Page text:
California Landowners have enrolled 100,000 Acres into WRP
ARBUCKLE, Calif., Oct. 1 /PRNewswire-USNewswire/ -- USDA's Natural Resources Conservation Service (NRCS) today announced California's farmers and ranchers have now enrolled over 100,000 acres into the Wetlands Reserve Program (WRP). This announcement came during a celebration and wetlands tour at Joe Kalfsbeek's farm in Colusa County.
"We are commemorating the voluntary conservation work of over 240 private landowners and recognizing those on-the-ground folks from partner organizations who made this milestone happen," said Ed Burton, NRCS State Conservationist for California. "With over 100,000 acres enrolled in the Wetlands Reserve Program, you have made California a national conservation leader."
WRP was first authorized in the 1992 Farm Bill. Since then, the program, administered by NRCS, has helped farmers and ranchers enroll marginal agricultural land in conservation easements to enhance and/or restore wetland habitat on their property.
Wetlands can help decrease damage from flooding, improve groundwater recharge, enhance water quality and provide much-needed habitat for waterfowl, shorebirds and other wildlife. California's wetlands host over 180 species of birds, including 29 at-risk species.
WRP also offers farmers and ranchers an economic alternative for land that is too wet to profitably farm.
"As we've seen on Joe Kalfsbeek's rice farm today, incorporating wetlands on a working landscape can be an asset," Burton said. "Land that continually floods is now habitat, holding water and providing recharge for Joe's most productive fields."
As part of the celebration, NRCS recognized the partner organizations that have helped the agency work one-on-one with landowners to restore their wetlands. These partners include the California Waterfowl Association, California Department of Fish & Game, U.S. Fish & Wildlife Service, California Audubon, Ducks Unlimited and others.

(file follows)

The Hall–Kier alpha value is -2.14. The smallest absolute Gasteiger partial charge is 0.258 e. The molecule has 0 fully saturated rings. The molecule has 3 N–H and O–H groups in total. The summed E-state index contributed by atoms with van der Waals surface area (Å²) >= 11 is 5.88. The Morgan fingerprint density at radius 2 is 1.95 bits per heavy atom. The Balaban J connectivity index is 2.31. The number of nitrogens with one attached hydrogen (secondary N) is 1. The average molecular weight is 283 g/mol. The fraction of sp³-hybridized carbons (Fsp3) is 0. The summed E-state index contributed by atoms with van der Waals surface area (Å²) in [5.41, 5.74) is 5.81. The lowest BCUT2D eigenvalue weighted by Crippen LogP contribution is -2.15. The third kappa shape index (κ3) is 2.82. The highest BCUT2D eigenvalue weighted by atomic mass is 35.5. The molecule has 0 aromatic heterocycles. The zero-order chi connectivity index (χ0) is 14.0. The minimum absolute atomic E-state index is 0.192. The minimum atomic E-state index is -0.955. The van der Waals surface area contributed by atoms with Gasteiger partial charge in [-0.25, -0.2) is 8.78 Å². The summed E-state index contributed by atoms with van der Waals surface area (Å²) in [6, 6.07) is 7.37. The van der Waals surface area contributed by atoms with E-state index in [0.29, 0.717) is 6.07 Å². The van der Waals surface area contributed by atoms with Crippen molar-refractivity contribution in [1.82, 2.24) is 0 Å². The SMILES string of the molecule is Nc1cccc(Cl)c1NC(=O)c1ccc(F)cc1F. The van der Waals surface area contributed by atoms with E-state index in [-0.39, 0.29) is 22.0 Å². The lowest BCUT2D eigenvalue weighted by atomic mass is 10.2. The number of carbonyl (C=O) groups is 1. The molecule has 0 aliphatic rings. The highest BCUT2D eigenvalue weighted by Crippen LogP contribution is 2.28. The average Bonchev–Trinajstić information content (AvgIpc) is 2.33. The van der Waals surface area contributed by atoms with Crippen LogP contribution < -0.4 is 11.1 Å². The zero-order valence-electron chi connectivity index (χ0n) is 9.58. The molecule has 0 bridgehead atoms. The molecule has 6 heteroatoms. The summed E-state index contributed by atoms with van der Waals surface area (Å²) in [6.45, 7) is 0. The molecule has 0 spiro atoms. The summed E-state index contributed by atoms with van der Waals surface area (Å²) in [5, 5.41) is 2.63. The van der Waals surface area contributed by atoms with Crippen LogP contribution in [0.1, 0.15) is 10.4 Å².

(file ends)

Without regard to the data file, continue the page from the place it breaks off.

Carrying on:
Burton presented awards to the following individuals for their contribution to the 100,000-acre milestone:
- Jake Messerli, Vice President of Conservation Programs, California Waterfowl Association, Sacramento
- Rick Maher, Northeastern California Regional Biologist, California Waterfowl Association, Fall River
- Matt Hamman, Private Lands Biologist, Sacramento National Wildlife Refuge Complex, U.S. Fish & Wildlife Service
- Craig Isola, Private Lands Biologist, Sacramento National Wildlife Refuge Complex, U.S. Fish & Wildlife Service
- Chris Hildebrandt, Regional Biologist, Ducks Unlimited, Los Banos
- Graham Chisholm, Vice President and Executive Director, California Audubon, Bay Area
- John Carlon, President, River Partners, Chico
- Bobby Kamansky, Tulare County Resource Conservation District, Visalia
- Peter Perrine, Assistant Executive Director, State of California Wildlife Conservation Board, Sacramento
- Geoff Guepel, Terrestrial Program Director, Point Reyes Bird Observatory, Petaluma
- Catherine Hickey, Wetlands Division Associate Director, Point Reyes Bird Observatory, Petaluma
- Shawn Milar, Coastal Program Coordinator of North Central California Coast, U.S. Fish & Wildlife Service, Monterey
- Loren Ruport, Private Lands Coordinator, U.S. Fish & Wildlife Service, Tulelake
While 100,000 acres is a significant accomplishment, the acreage is only a small percentage of the historic wetlands that once existed in California. About 95 percent of the wetlands once found in the Central Valley have been drained or modified.
NRCS offers WRP on a continual sign-up basis to private landowners and tribes with agricultural land. For more information, landowners can contact their local NRCS Service Center or visit www.ca.nrcs.usda.gov/programs.
NRCS is celebrating its 75th year of "helping people help the land this year." Since its inception in 1935, NRCS has worked in partnership with private landowners and a variety of local, state and federal conservation partners to deliver conservation based on specific, local needs.
SOURCE USDA - Natural Resources Conservation Service